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An update on cardiovascular disease epidemiology in South East Asia. Rationale and design of the LIFE course study in CARdiovascular disease Epidemiology (LIFECARE)

Authors:

E Shyong Tai ,

Center for Molecular Epidemiology, National University of Singapore, C/O Department of Community, Occupational and Family Medicine, 16 Medical Drive, Singapore 117597; Office of Research, Singapore Health Services, SG
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Richie Poulton,

Dunedin Multidisciplinary Health and Development Research Unit, Department of Preventive & Social Medicine, Dunedin School of Medicine, National Centre for Lifecourse Research, University of Otago, NZ
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Julian Thumboo,

Singapore General Hospital, Department of Rheumatology & Immunology, SG
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Rody Sy,

College of Medicine, University of the Philippines, PH
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Nina Castillo-Carandang,

Department of Clinical Epidemiology, College of Medicine, University of the Philippines, Manila, PH
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Piyamitr Sritara,

Faculty of Medicine, Ramathibodi Hospital, Mahidol University, Bangkok, TH
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John M.F. Adam,

Division of Endocrinology and Metabolism, Faculty of Medicine, Hsanuddin University, Makassar, ID
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Kui Hian Sim,

Clinical Research Centre (CRC), Department of Cardiology, Sarawak General Hospital; Faculty of Medicine & Health Sciences, University Malaysia Sarawak (UNIMAS), MY
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Alan Fong,

Department of Cardiology, and Clinical Research Centre, Sarawak General Hospital, MY
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Hwee Lin Wee,

Department of Pharmacy, National University of Singapore; Singapore General Hospital, Department of Rheumatology & Immunology, SG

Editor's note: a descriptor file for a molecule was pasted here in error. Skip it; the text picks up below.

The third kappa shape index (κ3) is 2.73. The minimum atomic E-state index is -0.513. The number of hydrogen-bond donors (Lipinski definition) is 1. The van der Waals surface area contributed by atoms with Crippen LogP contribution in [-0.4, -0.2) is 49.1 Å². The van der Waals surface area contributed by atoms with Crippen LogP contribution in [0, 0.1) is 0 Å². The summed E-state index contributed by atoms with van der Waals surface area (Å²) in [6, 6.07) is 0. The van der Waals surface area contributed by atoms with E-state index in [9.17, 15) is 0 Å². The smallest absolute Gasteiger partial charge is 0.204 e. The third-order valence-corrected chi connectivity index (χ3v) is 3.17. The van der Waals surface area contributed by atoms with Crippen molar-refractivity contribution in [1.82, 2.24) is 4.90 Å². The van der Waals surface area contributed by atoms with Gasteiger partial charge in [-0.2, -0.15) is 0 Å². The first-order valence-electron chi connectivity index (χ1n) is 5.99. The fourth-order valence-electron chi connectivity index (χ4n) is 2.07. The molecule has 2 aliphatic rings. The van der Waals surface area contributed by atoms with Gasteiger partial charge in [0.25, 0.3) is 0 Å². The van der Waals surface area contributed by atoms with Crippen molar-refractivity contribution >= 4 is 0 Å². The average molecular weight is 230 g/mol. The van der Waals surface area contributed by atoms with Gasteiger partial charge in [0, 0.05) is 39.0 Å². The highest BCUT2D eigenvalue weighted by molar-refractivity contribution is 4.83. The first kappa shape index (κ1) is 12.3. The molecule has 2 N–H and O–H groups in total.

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Mark Woodward

Mount Sinai School of Medicine, New York University, NY, US
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Abstract

The burden of cardiovascular disease (CVD) is likely to increase dramatically in Asia over the next several decades. In this paper, we review the existing data on CVD epidemiology in Asia, with a focus on the INTERHEART study and the Asia Pacific Cohort Studies Collaboration. Existing data suggests that much of CVD may be preventable through reduction in the levels of well-established CVD risk factors and that these findings are likely to be relevant to Asian populations. However, these studies have several important limitations. These include a lack of longitudinal studies with collection of repeated measures of CVD risk factors and the environmental factors that may result in the age-related increase in the levels of these risk factors. As such, the natural history of the development of CVD risk factors such as obesity, diabetes, hypertension and dyslipidemia in Asia, and their relationship in terms of duration and timing of exposure to various environmental influences is currently unknown. In addition, there is a paucity of data related to psychosocial factors that may be involved in the pathogenesis of CVD, either directly or through effects on other CVD risk factors. Finally, little data is available with regards to the impact of CVD and its attendant risk factors on health related quality of life and health care utilization. This information is crucial for the design and evaluation of evidence based programs for primary prevention. We have designed a LIFE Course Study in CARdiovascular disease Epidemiology (LIFECARE) involving 12,000 individuals in four South East Asian countries to address these data needs.
How to Cite: Tai ES, Poulton R, Thumboo J, Sy R, Castillo-Carandang N, Sritara P, et al.. An update on cardiovascular disease epidemiology in South East Asia. Rationale and design of the LIFE course study in CARdiovascular disease Epidemiology (LIFECARE). Global Heart. 2009;4(2):93–102. DOI: http://doi.org/10.1016/j.cvdpc.2009.02.003
Published on 01 Jun 2009.

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